On March 2, 2008, high school senior Jamiel Shaw was gunned down in
Los Angeles. According to police, Shaw was walking home when two men he
had never met jumped out of a car and one shot him. A talented football
player, Shaw had scholarship offers from Stanford University and
Rutgers. The man who shot him was Petro Espinoza, an illegal immigrant
and member of a gang with a history of extensive violence against
African-Americans. According to the Los Angeles Times, “Espinoza had been released from jail 28 hours before the shooting, after serving time for an earlier [violent] offense.”
Why did the nation not mourn Jamiel the way we are mourning Trayvon?
Was it because the media knew immediately that Shaw’s killers were
Latino, not white?
The slaying of Trayvon Martin opened a Pandora’s box
of emotions in the black community. Blacks of my generation remember
all too well when one of our own could be lynched by whites, and law
enforcement would look the other way. Those were terrible times in our
nation’s history, and Trayvon’s death provoked many to assert that
nothing had changed.
I am deeply sympathetic to the outrage felt by blacks over this
tragedy, but I must point out that this is not our grandparents’ world.
Things have changed, as the most basic facts of this case reveal.
When this story broke, the media led us to believe that Trayvon had
been hunted down like a dog by a skinhead white supremacist gun nut. In
reality, Trayvon’s killer, like 16.3 percent of the United States’
population, is Latino. He is relatively light skinned, but hardly a
wealthy child of white privilege and certainly not a member of a Latino
gang known for violence against blacks, as Shaw’s killer was. To the
degree that race was involved in this crime, its involvement was
undoubtedly complex—far too complex for reporters determined to fit the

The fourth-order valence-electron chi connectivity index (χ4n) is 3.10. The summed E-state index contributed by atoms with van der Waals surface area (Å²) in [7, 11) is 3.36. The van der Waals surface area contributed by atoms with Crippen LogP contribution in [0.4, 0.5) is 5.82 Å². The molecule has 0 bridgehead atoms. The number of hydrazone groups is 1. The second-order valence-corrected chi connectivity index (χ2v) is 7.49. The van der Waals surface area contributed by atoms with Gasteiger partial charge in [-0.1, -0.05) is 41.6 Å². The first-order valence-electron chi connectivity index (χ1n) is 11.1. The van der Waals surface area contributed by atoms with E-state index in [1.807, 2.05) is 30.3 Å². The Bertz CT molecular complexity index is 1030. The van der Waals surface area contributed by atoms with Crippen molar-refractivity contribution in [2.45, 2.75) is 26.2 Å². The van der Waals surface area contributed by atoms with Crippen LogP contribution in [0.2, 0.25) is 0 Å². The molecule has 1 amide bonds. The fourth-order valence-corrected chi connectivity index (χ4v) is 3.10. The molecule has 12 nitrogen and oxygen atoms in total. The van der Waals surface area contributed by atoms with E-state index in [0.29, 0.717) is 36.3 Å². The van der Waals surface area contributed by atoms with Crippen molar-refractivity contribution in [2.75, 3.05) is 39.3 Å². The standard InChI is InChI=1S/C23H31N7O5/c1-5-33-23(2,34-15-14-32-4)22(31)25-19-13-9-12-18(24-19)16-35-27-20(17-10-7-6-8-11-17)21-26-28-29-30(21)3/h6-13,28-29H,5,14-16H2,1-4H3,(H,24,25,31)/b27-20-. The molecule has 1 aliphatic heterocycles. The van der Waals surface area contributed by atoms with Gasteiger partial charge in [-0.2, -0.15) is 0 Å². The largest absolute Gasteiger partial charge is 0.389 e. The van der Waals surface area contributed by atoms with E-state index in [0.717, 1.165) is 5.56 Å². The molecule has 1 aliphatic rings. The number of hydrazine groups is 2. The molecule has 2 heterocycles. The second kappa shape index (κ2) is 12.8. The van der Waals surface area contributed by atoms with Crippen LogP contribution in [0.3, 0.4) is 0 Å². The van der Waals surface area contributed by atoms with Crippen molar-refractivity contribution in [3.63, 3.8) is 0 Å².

tragedy into their predetermined narrative.
For decades, both the media and politicians have tried to lump blacks
and Latinos together, as if individuals from both groups automatically
share common history and interests. Latinos are grouped with blacks far
more often than with Asian-Americans, even though they often share the
experience of immigration and learning English as a second language. Yet
an honest look at the slayings of Martin and Shaw challenge the notion
that blacks and Latinos are interchangeable minorities whose differences
aren’t worth noting or exploring.
Reality is far more complicated than most reporters or politicians
care to contemplate. For example, several studies have shown that when
immigration laws are enforced more strictly, black employment rises. The
simple fact is that many Latino immigrants undercut black wages in
On the other hand, government quotas for minority-owned contracting
have been shown to discriminate against Latino-owned businesses in favor
of black-owned businesses. The Hispanic Chamber of Commerce recently
filed a complaint in Milwaukee alleging that they were being punished
for their industry and success. This doesn’t even begin to explore the
competition for college admissions spots made more complex by racial
As a pastor, I am proud to have blacks and Latinos worshipping side
by side in the churches that are part of my new network of churches
(International Communion of Evangelical Churches). I have learned on the
job that you cannot lump Puerto Ricans in with Mexicans or Guatemalans
any more than you can lump Nigerians in with Kenyans, or blacks from the
Bronx in with blacks from South Carolina.
Race relations are complicated, far more complicated than the “whites
oppressing blacks and others” narrative allows us to appreciate. There
is no cheap policy fix for racial ignorance and hatred, and I’ve learned
that the only way trust can be built between people of different
backgrounds is through meaningful dialogue and relationships.
Although race relations in the United States have a long way to go, Juan Williams rightly pointed out in the Wall Street Journal
that young black murder victims are far more likely to be killed by
other blacks than by members of other races. He correctly calls the
entertainment industry to task for perpetuating the stereotype of young
black males as violent gangsters.
All of us can recognize that it is difficult for black crime victims
to find justice, whoever their assailants, and still know that there is
much work the black community needs to do on itself.
There are no easy answers in the Trayvon Martin
case—this was not Emmett Till, Part II. The black community has a
different set of challenges to face today than we did in the days of
lynching, and we will only make progress if we can face them honestly.
Bishop Harry R. Jackson Jr. is the senior
pastor of Hope Christian Church, a 3,000-member congregation in the
Washington, D.C., area. He is also the guest editor of the
January-February 2012 issue of Ministry Today about social